New Images of Mercury Just the Beginning
“The instruments are all working marvelously and returning data,” said MESSENGER Principal Investigator Sean Solomon. “The imaging system was turned on earlier this week and over 1,500 images will be acquired over a 3-day period. That is more images than were taken during any of the flybys by the spacecraft.”
Solomon said some of the first image were taken precisely 37 years after the first spacecraft flew by Mercury, Mariner 10 in 1974. “We have now closed the loop begun by Mariner 10, culminating with first insertion of spacecraft in orbit.”
While already finding intriguing features – many which pose more questions that answers, Solomon reminded reporters during a press conference call today that “all the big questions about Mercury are meant to be answered in a year of observations, not just a couple of days, so we’ll look forward to what is yet to come.”
Solomon said understanding the interiors of the craters in Mercury’s polar regions and any ices they may contain is one of the main science goals of the MESSENGER mission. “Radar images of Mercury that are now 20 years old suggested that water ice could be in the interiors of these craters,” Solomon said. “That is a hypothesis we’ve been aching to test for 20 years, now and we’ll be able to peer into those crater floors.”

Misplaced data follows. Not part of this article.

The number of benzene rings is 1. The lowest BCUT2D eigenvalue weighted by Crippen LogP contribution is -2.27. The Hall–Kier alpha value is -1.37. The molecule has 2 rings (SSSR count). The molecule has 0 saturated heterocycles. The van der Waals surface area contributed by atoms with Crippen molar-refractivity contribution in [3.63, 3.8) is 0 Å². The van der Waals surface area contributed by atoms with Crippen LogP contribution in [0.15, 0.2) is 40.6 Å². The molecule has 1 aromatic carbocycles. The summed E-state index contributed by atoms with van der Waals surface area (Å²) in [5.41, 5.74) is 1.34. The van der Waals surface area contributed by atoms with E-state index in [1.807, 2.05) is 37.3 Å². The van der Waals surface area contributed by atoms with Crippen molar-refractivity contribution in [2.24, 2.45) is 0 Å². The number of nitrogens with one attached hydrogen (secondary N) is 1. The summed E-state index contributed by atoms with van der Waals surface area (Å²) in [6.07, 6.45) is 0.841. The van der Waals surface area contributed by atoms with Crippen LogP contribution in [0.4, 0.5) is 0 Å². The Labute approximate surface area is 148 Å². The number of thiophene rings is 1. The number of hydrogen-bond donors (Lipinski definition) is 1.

Solomon added that they are seeing secondary craters -- craters that formed from ejecta of another crater -- and they are pervasive across the surface. Most of Mercury's secondary craters are larger those seen on the Moon and other planetary bodies. “They are surprisingly large,” he said. “ A lot of questions raised by images taken so far and have a large menu of questions we’ll be pursuing over the mission.”
The gallery of new MESSENGER images is available at http://www.nasa.gov/mission_pages/messenger/multimedia/index.html.